What you have are the extras of a golden applicant. But what you don’t have is the main course. You are a little old. It remains to be seen whether you are working for a gold or silver company. And it’s hard to figure out exactly what you do so my advice is to make your application super clear and get rid of the jargon. You are competing with anyone who works for an energy major and anyone who works for the oil service companies like Schumberger and Baker Hughes. It’s a mildly crowded cohort. The 760 might give you some daylight if you can present yourself clearly and you work for a company they know like Samsung or Hyundai.

In your wife’s case, it’s really important for her to get a 740 GMAT. I would take the test three times if that is what it takes to get that 740. I imagine you’ve worked for five years for Oracle but what you have done there is incomprehensible. Make it real clear what you do. Don’t engage in technical language. You also have a lot of women’s mission extras that are powerful. Rural emancipation in rural India is something Stanford would love.

In some sense, you are the stronger candidate. You work for a frequent flyer company and you are a female engineer. You also have a master’s from an IIT. If you can present yourself as a woman who can understand management and engineering, there is a chance for a Hravard admit. And I can see that sooner for the wife than the husband because he falls victim to the Indian male engineeri curse. One problem is if you work for Oracle it is a small negative because admission committes don’t love Larry Ellison. And Oracle doesn’t make anything you can touch and hold and love like Apple or Microsoft.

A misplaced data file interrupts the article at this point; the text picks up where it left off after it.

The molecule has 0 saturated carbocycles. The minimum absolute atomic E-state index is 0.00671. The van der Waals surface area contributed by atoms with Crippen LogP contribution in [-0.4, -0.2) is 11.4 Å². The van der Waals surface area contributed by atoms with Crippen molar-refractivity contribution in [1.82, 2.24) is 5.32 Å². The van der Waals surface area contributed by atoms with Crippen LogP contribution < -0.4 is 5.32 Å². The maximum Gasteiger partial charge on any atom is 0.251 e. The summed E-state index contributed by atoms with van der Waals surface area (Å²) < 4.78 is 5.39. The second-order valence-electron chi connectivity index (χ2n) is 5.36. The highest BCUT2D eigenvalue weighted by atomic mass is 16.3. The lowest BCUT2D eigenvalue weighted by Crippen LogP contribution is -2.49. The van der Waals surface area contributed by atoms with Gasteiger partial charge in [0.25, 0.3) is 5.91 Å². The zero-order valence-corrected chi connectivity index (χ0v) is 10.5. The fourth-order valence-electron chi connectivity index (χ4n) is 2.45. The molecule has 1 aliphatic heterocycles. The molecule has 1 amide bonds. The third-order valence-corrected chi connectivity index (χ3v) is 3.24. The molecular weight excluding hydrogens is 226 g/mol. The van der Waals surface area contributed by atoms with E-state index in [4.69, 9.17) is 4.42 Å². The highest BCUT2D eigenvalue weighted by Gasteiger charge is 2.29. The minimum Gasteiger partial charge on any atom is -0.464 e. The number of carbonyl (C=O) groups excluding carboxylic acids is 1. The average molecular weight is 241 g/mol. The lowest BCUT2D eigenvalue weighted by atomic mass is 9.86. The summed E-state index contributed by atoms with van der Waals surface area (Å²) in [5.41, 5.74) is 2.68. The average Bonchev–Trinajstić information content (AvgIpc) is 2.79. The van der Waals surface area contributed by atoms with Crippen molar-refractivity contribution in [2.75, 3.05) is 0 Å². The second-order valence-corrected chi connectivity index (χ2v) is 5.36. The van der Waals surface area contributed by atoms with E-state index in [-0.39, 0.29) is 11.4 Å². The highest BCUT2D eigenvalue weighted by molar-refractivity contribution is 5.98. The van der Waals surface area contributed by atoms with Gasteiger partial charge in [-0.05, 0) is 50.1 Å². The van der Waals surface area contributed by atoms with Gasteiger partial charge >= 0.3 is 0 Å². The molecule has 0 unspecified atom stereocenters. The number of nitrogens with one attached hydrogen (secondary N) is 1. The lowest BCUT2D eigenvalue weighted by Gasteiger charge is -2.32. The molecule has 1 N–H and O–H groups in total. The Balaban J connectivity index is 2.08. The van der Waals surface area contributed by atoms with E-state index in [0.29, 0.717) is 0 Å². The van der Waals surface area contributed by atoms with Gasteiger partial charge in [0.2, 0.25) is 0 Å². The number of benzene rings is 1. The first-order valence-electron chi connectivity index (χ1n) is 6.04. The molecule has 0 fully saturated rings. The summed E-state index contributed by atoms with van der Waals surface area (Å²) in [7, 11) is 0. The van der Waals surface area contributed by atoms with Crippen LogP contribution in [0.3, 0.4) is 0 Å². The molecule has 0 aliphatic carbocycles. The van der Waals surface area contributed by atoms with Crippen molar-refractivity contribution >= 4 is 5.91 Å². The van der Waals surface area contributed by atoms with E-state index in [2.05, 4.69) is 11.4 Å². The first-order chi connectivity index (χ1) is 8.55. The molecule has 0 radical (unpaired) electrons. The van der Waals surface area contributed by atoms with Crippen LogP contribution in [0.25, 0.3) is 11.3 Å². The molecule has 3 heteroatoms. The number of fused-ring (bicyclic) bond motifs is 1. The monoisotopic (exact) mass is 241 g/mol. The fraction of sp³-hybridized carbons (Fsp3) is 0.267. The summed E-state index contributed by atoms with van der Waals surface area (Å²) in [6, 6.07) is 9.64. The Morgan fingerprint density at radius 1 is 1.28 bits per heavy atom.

Among the schools you are targeting, your best chance may be MIT. The school goes for engineers and the 760 cuts a lot of mustard. The fact that you both do different things also helps. The odds also favor both of you at INSEAD.

One last important piece of advice for you: Please hire a consultant or have someone help you explain yourself and what you do. What you sent us was annoying and gobbledegook.

  • believeland

    Sandy – Any chance you could take a look at my bio below and briefly assess my chances? I have somewhat of a unique background, so it’s tough to find a lot of input on the web. Thanks!

    Demographics: 24 year old white male

    Education: Bachelor’s of Science in Business Administration with a Specialization in Economics from The Ohio State University (3.84/4.00)

    GMAT: 720